A small victory for common sense and wildlife protection is being celebrated as the province of Quebec, Canada, rejected a proposal to slaughter 1,200 grey seals in Brion Island Nature Reserve under the pretext of "scientific research."
Sealers have reportedly been openly, and illegally, poaching grey seals on Brion Island for at least three years without repercussion. The area, which has been a protected ecological reserve since 1984, has become an important nursery for grey seals to give birth and nurse their pups. Having discovered -- not surprisingly --that a protected area is a remarkably good place to find large numbers of the animals they wish to kill, sealers have been lobbying for an opening of a commercial hunt.
Thankfully, a new proposal for lethal research "to analyze the health of the grey seal population" on Brion Island was been rejected by Quebec's fisheries and environment ministries. The proposal was put forth by Dr. Pierre-Yves Daoust, a wildlife veterinarian and pathologist at the Atlantic Veterinary College who has previously conducted research on how to kill seals.
We do not need to kill animals to study their health.
In addition to analyzing the carcasses of the animals, Daoust and his research team wanted to determine "if the meat and oil are of high enough quality to be sold commercially, should the seal hunt ever be reopened." This is an unusual rationale, since there currently exists a commercial hunt for grey seals in Atlantic Canada, with a quota of 60,000 animals, and Canada has been aggressively trying to market grey seal products for decades with virtually no success.
If there are now concerns that the meat and oil of these animals are of poor quality and inadequate for consumption, this has serious implications for the commercial hunting of all grey seals -- not just those found on Brion Island. The researchers then proposed to turn over the carcasses to the sealing industry, who would process -- and sell -- the skins, fat and meat.
Leaving aside the fact that there are few markets for grey seal products, this type of "research" seems to bear a strong resemblance to Japan's so-called "scientific whaling" program. Japan slaughtered 333 minke whales in the Antarctic last year under a scheme designed to skirt international rules to protect whales. Critics of Japan's controversial whaling activities have long maintained that Japanese whale research is little more than a cover for commercial hunting, and that non-lethal methods could be instead used.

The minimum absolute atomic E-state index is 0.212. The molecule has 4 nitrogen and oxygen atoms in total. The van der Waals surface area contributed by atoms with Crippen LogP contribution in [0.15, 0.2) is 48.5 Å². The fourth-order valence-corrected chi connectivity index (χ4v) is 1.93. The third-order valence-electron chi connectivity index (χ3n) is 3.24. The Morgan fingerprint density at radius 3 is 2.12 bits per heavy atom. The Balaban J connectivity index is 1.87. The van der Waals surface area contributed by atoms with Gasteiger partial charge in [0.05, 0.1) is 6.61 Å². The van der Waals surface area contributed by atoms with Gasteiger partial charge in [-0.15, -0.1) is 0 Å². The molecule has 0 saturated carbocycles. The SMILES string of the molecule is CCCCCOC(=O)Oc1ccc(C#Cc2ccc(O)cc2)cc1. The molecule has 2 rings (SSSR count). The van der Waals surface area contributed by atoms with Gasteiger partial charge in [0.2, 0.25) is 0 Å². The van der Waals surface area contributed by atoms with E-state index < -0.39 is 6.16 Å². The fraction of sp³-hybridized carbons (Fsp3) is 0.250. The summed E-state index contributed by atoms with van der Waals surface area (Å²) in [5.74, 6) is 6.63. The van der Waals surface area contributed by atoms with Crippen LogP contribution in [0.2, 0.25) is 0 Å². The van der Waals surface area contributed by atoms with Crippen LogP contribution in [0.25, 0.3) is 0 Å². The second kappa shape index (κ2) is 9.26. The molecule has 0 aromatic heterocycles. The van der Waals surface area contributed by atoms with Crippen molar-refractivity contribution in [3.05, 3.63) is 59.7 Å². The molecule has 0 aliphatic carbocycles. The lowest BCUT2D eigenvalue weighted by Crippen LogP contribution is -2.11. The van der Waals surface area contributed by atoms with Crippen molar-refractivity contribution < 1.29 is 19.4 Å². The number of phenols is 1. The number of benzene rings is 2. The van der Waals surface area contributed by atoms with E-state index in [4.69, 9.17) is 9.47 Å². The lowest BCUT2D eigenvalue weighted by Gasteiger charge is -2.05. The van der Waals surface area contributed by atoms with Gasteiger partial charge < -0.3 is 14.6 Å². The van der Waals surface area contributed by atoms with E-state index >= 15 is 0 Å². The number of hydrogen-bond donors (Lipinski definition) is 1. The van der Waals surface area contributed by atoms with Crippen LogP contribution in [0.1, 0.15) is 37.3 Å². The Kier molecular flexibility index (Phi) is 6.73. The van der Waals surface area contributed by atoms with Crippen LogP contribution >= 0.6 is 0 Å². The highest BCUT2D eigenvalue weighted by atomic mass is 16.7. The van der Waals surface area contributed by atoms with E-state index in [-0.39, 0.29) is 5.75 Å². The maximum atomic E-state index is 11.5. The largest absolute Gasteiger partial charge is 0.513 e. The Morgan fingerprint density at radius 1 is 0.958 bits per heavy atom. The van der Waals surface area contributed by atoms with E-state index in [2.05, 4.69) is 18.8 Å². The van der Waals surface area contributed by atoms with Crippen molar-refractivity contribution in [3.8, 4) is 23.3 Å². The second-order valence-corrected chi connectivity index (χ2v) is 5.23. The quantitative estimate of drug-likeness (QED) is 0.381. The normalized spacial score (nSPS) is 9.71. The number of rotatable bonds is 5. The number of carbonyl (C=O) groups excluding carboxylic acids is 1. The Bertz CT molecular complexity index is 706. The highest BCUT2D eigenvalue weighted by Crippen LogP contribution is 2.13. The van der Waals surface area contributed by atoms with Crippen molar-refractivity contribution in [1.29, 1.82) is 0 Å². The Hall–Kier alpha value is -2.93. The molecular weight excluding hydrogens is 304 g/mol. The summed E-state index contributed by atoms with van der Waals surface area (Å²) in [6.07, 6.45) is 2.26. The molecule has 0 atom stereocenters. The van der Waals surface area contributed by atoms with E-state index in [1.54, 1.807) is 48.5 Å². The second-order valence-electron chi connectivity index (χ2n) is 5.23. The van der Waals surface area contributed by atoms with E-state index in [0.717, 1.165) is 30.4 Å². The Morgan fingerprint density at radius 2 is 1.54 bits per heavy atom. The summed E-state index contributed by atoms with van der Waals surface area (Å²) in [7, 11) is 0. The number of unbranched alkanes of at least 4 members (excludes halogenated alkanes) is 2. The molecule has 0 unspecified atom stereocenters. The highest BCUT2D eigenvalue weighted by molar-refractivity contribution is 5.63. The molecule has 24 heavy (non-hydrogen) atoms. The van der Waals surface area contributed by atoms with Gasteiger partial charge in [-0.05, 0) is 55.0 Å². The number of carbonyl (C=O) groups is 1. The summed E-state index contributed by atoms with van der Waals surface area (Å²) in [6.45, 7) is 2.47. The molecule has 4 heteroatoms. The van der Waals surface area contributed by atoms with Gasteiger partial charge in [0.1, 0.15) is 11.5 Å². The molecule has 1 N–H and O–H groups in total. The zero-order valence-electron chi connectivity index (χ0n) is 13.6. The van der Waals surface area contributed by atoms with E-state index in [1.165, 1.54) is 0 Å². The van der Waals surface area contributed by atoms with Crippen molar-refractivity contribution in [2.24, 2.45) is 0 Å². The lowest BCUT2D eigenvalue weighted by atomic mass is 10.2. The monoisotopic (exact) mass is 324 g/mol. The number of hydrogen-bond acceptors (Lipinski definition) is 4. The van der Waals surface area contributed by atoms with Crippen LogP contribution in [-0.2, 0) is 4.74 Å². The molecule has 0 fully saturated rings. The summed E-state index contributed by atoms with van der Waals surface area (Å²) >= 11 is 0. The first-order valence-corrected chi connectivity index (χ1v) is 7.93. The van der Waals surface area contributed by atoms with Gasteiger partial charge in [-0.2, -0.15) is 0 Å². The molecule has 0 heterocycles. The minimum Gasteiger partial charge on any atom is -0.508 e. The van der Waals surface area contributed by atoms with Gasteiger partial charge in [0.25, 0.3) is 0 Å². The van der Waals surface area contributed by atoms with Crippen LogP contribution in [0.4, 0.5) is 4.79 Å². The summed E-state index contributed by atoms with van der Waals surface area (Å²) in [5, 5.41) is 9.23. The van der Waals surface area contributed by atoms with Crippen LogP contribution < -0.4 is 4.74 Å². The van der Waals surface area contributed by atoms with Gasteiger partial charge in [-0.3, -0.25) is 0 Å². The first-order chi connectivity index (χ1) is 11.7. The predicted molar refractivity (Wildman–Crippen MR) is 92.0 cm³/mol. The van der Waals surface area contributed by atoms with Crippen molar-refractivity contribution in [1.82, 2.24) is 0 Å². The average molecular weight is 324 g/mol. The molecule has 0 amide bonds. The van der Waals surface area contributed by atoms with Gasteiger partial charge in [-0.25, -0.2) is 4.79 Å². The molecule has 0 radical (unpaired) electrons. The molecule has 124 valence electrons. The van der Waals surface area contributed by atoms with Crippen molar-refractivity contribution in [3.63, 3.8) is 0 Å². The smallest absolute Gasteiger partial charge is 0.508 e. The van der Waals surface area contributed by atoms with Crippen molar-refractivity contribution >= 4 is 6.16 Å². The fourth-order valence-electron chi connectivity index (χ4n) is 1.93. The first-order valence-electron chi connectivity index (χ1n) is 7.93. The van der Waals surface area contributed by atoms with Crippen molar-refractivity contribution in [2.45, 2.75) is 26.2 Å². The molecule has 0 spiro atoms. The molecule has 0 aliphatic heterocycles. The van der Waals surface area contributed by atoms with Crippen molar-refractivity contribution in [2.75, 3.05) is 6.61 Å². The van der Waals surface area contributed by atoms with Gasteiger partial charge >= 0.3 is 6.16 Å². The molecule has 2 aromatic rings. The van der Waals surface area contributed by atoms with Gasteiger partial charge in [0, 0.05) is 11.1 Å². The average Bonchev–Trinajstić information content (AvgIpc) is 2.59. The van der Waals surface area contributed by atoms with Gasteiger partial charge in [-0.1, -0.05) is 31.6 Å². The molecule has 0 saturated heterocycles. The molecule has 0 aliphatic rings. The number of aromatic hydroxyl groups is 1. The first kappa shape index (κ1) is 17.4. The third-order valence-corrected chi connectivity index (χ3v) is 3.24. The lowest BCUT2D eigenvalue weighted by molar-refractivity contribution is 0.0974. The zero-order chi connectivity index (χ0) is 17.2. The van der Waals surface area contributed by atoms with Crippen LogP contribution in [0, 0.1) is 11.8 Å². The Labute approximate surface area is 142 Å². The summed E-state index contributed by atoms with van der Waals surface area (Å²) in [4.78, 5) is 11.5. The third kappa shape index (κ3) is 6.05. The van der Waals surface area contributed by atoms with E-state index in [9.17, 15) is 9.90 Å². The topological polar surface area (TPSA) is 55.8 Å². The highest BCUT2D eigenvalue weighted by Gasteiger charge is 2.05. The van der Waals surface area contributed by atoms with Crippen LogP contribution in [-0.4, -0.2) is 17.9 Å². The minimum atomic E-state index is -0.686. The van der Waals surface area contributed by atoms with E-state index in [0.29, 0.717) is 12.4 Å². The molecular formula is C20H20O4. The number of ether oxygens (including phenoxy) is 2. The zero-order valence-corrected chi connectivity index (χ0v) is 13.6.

Proposing a research project under the guise of science to provide cover for an ongoing illegal slaughter of wildlife in a protected area and allow individuals to profit financially from it -- and then pretending that this has anything to do with "sustainable development" -- is a joke. We do not need to kill animals to study their health.
Whether it be for seals, whales, or elephants -- wildlife poaching is a crime that should be taken seriously.
We commend Quebec's Ministry of Fisheries and Environment for seeing this ploy for what it really is: an attempt to open a commercial slaughter for seals in a protected area under the guise of "scientific research," and in the process legitimizing the illegal poaching of wildlife in a nature reserve.
Sadly, those in favour of the seal slaughter say they plan to fight the decision, and are now looking for another way to justify culling seals in this protected area. We strongly encourage the Province of Quebec to stop turning a blind eye to illegal hunting, and to crack down on the poaching of seals in Brion Island nature reserve. Protected areas are necessary sanctuaries for seals and other wildlife. They should not be abused as 'easy pickings' for those who wish to slaughter wildlife for profit.
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